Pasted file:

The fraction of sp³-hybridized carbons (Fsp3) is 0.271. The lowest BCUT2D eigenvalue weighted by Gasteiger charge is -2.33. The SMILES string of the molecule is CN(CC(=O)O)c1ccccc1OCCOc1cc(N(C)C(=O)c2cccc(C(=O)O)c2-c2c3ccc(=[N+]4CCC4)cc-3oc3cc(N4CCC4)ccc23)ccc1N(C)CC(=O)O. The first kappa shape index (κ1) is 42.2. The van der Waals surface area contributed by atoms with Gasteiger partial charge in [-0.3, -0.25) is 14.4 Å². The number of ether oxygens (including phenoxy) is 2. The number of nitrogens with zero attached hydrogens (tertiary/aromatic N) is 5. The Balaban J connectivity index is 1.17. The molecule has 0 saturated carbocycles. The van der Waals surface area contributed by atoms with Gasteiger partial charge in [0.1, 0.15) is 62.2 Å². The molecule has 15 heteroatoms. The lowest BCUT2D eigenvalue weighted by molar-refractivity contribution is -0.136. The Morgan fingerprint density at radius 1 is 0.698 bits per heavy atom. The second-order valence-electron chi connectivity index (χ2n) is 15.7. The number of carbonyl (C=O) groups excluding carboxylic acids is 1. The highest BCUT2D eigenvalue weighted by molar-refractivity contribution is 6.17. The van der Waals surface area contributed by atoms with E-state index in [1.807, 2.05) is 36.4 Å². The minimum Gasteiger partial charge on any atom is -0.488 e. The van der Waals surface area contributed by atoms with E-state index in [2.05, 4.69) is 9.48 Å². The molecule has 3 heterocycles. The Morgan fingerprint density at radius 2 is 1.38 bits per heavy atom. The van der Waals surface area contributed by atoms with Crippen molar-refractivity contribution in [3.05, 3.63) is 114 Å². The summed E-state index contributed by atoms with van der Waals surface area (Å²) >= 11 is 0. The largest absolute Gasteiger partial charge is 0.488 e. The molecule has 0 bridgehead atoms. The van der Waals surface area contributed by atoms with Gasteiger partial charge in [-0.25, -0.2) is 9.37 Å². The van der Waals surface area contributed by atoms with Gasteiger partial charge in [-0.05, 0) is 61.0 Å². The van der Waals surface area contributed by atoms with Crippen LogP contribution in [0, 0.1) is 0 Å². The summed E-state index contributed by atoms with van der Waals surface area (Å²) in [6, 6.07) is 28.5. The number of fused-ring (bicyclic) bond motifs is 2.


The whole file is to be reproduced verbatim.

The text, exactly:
The fraction of sp³-hybridized carbons (Fsp3) is 0.271. The lowest BCUT2D eigenvalue weighted by Gasteiger charge is -2.33. The SMILES string of the molecule is CN(CC(=O)O)c1ccccc1OCCOc1cc(N(C)C(=O)c2cccc(C(=O)O)c2-c2c3ccc(=[N+]4CCC4)cc-3oc3cc(N4CCC4)ccc23)ccc1N(C)CC(=O)O. The first kappa shape index (κ1) is 42.2. The van der Waals surface area contributed by atoms with Gasteiger partial charge in [-0.3, -0.25) is 14.4 Å². The number of ether oxygens (including phenoxy) is 2. The number of nitrogens with zero attached hydrogens (tertiary/aromatic N) is 5. The Balaban J connectivity index is 1.17. The molecule has 0 saturated carbocycles. The van der Waals surface area contributed by atoms with Gasteiger partial charge in [0.1, 0.15) is 62.2 Å². The molecule has 15 heteroatoms. The lowest BCUT2D eigenvalue weighted by molar-refractivity contribution is -0.136. The Morgan fingerprint density at radius 1 is 0.698 bits per heavy atom. The second-order valence-electron chi connectivity index (χ2n) is 15.7. The number of carbonyl (C=O) groups excluding carboxylic acids is 1. The highest BCUT2D eigenvalue weighted by molar-refractivity contribution is 6.17. The van der Waals surface area contributed by atoms with E-state index in [1.807, 2.05) is 36.4 Å². The minimum Gasteiger partial charge on any atom is -0.488 e. The van der Waals surface area contributed by atoms with E-state index in [2.05, 4.69) is 9.48 Å². The molecule has 3 heterocycles. The Morgan fingerprint density at radius 2 is 1.38 bits per heavy atom. The van der Waals surface area contributed by atoms with Crippen molar-refractivity contribution in [3.05, 3.63) is 114 Å². The summed E-state index contributed by atoms with van der Waals surface area (Å²) >= 11 is 0. The largest absolute Gasteiger partial charge is 0.488 e. The molecule has 0 bridgehead atoms. The van der Waals surface area contributed by atoms with Gasteiger partial charge in [-0.25, -0.2) is 9.37 Å². The van der Waals surface area contributed by atoms with Gasteiger partial charge in [-0.05, 0) is 61.0 Å². The van der Waals surface area contributed by atoms with Crippen LogP contribution in [0, 0.1) is 0 Å². The summed E-state index contributed by atoms with van der Waals surface area (Å²) in [6, 6.07) is 28.5. The number of fused-ring (bicyclic) bond motifs is 2.